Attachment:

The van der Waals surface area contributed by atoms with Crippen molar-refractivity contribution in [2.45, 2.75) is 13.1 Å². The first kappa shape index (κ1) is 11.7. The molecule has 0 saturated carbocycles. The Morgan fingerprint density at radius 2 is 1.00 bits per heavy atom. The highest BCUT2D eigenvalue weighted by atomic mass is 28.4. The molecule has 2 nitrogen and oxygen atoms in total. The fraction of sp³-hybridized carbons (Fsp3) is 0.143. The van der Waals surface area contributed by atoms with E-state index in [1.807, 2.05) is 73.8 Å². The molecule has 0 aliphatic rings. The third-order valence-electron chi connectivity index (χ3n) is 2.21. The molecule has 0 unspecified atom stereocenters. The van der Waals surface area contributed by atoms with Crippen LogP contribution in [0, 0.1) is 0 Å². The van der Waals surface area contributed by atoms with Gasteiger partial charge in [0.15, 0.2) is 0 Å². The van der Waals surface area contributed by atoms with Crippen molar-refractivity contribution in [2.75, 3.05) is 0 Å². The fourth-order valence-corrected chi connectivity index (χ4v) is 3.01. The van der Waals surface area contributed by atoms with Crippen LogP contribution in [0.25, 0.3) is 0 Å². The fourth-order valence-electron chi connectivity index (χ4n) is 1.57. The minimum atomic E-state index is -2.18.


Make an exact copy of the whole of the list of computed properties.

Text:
The van der Waals surface area contributed by atoms with Crippen molar-refractivity contribution in [2.45, 2.75) is 13.1 Å². The first kappa shape index (κ1) is 11.7. The molecule has 0 saturated carbocycles. The Morgan fingerprint density at radius 2 is 1.00 bits per heavy atom. The highest BCUT2D eigenvalue weighted by atomic mass is 28.4. The molecule has 2 nitrogen and oxygen atoms in total. The fraction of sp³-hybridized carbons (Fsp3) is 0.143. The van der Waals surface area contributed by atoms with E-state index in [1.807, 2.05) is 73.8 Å². The molecule has 0 aliphatic rings. The third-order valence-electron chi connectivity index (χ3n) is 2.21. The molecule has 0 unspecified atom stereocenters. The van der Waals surface area contributed by atoms with Crippen LogP contribution in [0, 0.1) is 0 Å². The van der Waals surface area contributed by atoms with Gasteiger partial charge in [0.15, 0.2) is 0 Å². The van der Waals surface area contributed by atoms with Crippen molar-refractivity contribution in [2.75, 3.05) is 0 Å². The fourth-order valence-corrected chi connectivity index (χ4v) is 3.01. The van der Waals surface area contributed by atoms with Crippen LogP contribution in [0.25, 0.3) is 0 Å². The fourth-order valence-electron chi connectivity index (χ4n) is 1.57. The minimum atomic E-state index is -2.18.